There’s never a bad time to consider which courses you want to take during your master’s degree. Whether you’re reading this because you’ve just been accepted to LSE or because you’re on the cusp of picking your courses, it’s important to make sure you pick modules that are right for you. In this post, I recommend three masters courses if you’re starting a postgraduate degree in the Department of International History at LSE.
1. HY411: European Integration in the Twentieth Century
The origins and rise of the European Union is one of the most important developments in twentieth century European and international history. After two destructive world wars destroyed the European continent, several western European nations vowed to build a new community that would strengthen relations between them and hopefully reduce the likelihood of future wars in Europe. Over the following decades, this project gained momentum and massively expanded into what we know now as the EU. If you are interested in this crucial history, especially in light of Britain’s departure from the European Union, you should consider this course.
2. HY422: Presidents, Public Opinion, and Foreign Policy: From Roosevelt to Reagan, 1933-89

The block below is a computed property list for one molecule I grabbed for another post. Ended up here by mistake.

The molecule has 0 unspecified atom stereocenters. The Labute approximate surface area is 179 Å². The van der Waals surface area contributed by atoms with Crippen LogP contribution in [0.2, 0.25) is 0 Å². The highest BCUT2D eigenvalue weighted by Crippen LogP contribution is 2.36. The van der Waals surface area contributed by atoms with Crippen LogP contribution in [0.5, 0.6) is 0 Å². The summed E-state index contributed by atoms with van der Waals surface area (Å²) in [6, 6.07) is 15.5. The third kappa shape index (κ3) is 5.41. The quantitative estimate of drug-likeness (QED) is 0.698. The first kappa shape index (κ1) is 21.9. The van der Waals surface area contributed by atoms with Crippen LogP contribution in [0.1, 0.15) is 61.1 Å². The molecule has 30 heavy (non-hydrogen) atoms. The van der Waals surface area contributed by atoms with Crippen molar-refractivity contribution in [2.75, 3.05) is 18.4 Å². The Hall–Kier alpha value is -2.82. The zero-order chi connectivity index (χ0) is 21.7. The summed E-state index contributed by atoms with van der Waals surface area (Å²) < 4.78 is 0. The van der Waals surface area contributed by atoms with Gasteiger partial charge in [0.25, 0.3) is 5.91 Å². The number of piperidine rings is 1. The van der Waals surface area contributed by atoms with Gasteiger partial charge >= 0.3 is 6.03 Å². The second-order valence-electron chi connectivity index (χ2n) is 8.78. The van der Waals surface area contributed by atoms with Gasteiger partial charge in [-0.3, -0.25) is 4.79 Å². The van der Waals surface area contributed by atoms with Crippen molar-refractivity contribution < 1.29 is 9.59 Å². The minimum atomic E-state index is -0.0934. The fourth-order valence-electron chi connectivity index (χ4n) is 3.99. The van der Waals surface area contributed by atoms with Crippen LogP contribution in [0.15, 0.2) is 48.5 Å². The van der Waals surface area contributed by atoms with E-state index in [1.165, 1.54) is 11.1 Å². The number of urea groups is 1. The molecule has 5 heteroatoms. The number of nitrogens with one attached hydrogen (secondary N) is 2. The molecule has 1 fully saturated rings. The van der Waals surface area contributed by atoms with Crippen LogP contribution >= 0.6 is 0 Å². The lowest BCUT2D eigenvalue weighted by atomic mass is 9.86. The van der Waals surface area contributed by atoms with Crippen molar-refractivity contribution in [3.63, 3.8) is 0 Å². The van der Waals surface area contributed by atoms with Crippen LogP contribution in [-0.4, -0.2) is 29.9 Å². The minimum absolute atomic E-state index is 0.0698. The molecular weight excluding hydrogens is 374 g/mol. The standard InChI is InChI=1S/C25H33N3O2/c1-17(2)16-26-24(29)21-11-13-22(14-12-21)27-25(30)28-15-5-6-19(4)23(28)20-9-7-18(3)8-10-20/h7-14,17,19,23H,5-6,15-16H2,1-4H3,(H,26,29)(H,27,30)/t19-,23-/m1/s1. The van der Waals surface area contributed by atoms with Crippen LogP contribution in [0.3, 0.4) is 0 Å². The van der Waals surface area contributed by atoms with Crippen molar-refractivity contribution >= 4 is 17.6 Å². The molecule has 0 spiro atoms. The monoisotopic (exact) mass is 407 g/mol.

HY422 is a great course if you’re interested in learning about the recent history of US foreign policy while also taking some unique angles on it. Yes, you’ll look at American foreign relations from traditional perspectives, but you’ll also tackle how the all-too-familiar role of public opinion and the media impacted it as well. In this course, you’ll examine the rise of Franklin D. Roosevelt and his battles against “isolationism” in the United States, World War II, the onset of the Cold War, the hot wars in Korea and Vietnam, the rise and fall of détente, and Ronald Reagan’s re-escalation of the Cold War during the 1980s. If you want an advanced look at the biggest moments in US foreign policy during a huge chunk of the twentieth century, this is a great choice.
3. HY4A9: China and the United States Since 1949
The International History Department has traditionally offered full-year courses for both its undergraduate and postgraduate students. However in recent years, it has begun to explore new, half-unit (one term) courses, which allows students to obtain new levels of diversity in their programmes. One of those courses is the crucial China and the United States Since 1949 course. The US-China relationship is going to be the most important one of the twenty-first century.
After decades of rapprochement with Richard Nixon’s opening to China in the early 1970s, Sino-American relations have reached a new low by 2022. Both countries view the other with immense amounts of distrust and scepticism and are competing across the world in what some commentators have called a new Cold War. If you are even remotely interested in understanding how we got to this point, and in trying to determine where we go from here in this new superpower relationship, take this course.